Archaeologists now have the responsibility to change the image of the supposed passive "good savage" by presenting the evidence of the development of a high culture in this particular territory. The traditional notion of the Amazonian heritage has to change, but the challenge is not easy, since in the minds of the present dwellers the image of the indigenous tribes seems frozen in time. In this way of thinking there is nothing positive in the “native lifeways” and their methods of exploiting the environment are unproductive, to say the least.

The transmission of the new evidence had to be done in situ, the SALF site itself had to become a showcase where any visitor could appreciate the cultural feats of the prehistoric inhabitants of the region. The impressive architecture speaks for itself, but there are many other cultural traits that speak of the advanced civilization that thrived there 5000 years ago.

However the archaeological materials cannot be exposed in the site, as there are no ways of protecting them from vandalism in the middle of the jungle.  Yet the evidence has to be exposed there so the local population and the visitors could see and understand the importance of the Mayo Chinchipe culture. An educational program for the local schools and high schools was set from the very beginning of the project. Regular talks and multimedia shows were part of the task that was to become an important educational aid. Later an interpretation center was mounted in the site to explain the main characteristics of the archaeological evidence that the study has been progressively furnishing.  In that instance, posters and information panels were made in a clear language as to be able to transmit the information the visitors need to understand the cultural process that can be witnessed in the site. Pictures of the different cultural materials and the funerary offerings that were extracted from the site are shown in their original archaeological context.  Summary explanations about certain aspects of the ancient lifeways are also posted in different parts of the site.

A large panel exposition of the site and the Mayo Chinchipe-Marañón culture was conceived as a traveling exhibit for the main cities of Ecuador and Peru; once the tour ended in late 2013 the exposition was set in Palanda, the administrative territorial center for the area where the SALF site is located.  Other public exhibitions with some of the actual archaeological objects have been made in different cities, including major museums such as the Museo Nacional in Quito, or the Quai Branly Museum in Paris.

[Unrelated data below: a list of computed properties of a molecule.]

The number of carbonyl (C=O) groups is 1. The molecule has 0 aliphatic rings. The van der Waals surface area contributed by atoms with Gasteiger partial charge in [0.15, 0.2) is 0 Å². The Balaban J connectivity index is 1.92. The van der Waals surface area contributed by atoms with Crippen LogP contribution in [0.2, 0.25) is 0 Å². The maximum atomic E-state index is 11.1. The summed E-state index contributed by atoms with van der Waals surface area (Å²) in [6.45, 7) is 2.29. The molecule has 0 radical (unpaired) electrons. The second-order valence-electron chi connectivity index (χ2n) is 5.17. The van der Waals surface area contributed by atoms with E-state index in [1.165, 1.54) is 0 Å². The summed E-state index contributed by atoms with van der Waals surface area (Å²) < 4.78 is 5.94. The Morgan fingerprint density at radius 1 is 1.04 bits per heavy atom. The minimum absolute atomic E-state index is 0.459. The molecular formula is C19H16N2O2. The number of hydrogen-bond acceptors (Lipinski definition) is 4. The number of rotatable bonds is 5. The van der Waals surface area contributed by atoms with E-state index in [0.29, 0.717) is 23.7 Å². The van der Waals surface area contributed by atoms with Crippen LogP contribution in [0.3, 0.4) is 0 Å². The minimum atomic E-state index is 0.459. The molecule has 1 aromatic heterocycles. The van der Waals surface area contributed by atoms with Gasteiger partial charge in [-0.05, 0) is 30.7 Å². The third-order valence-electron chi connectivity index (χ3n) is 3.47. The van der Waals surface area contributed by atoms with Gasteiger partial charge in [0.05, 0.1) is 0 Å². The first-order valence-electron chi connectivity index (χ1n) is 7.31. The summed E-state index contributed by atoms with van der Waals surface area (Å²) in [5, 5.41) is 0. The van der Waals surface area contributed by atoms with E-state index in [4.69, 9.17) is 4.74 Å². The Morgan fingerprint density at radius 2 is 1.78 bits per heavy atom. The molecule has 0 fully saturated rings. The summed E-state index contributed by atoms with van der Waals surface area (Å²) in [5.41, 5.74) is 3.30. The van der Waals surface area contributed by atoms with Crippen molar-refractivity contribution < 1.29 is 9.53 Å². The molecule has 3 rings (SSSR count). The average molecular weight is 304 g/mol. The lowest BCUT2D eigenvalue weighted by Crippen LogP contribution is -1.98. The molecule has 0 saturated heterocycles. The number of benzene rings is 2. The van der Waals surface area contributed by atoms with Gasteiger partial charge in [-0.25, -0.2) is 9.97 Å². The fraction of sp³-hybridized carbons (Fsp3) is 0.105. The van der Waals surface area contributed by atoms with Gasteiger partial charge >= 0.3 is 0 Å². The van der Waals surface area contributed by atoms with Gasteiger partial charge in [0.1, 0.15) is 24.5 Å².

The proper transmission of the historic importance of geoheritage is crucial to the understanding and preservation of the cultural landscapes that are the fruit of the human transformation of the natural environment.

In short, the notion of geoheritage is an ongoing process that concerns all the actors, the local community, the authorities and the mediator that helps make the link between the data and its meaning in social terms. The archaeological data has to be properly presented in order to explain the successful process that the early tropical forest dwellers had in transforming the jungle environment into a very productive garden.


VALDEZ Francisco

IRD, France

To go further

Bonnemaison J., 1996, Gens de piroque et gens de la terre, Paris: Ed de l’ORSTOM.

Valdez, F. (2008). Inter-zonal relationships in Ecuador. In Handbook of South American Archaeology (H. Silverman y W. H. Isbell, Eds.): 865-888; New York, Springer.

Valdez, F., Guffroy, J., de Saulieu, G., Hurtado, J., & Yépez, A. (2005). Découverte d’un site cérémoniel formatif sur le versant oriental des Andes. Comptes Rendus de l’Academie des Sciences de l’Institut de France. Palevol 4: 369–374.

Zarrillo, S., Gaikwad, N., Lanaud, C., Powis, T., Viot, C., Lesur, I., . . . Valdez, F. (2018). The use and domestication of Theobroma cacao during the mid-Holocene in the upper Amazon, Nature Ecology & Evolution FULL TEXT.

Video (Francisco Valdez)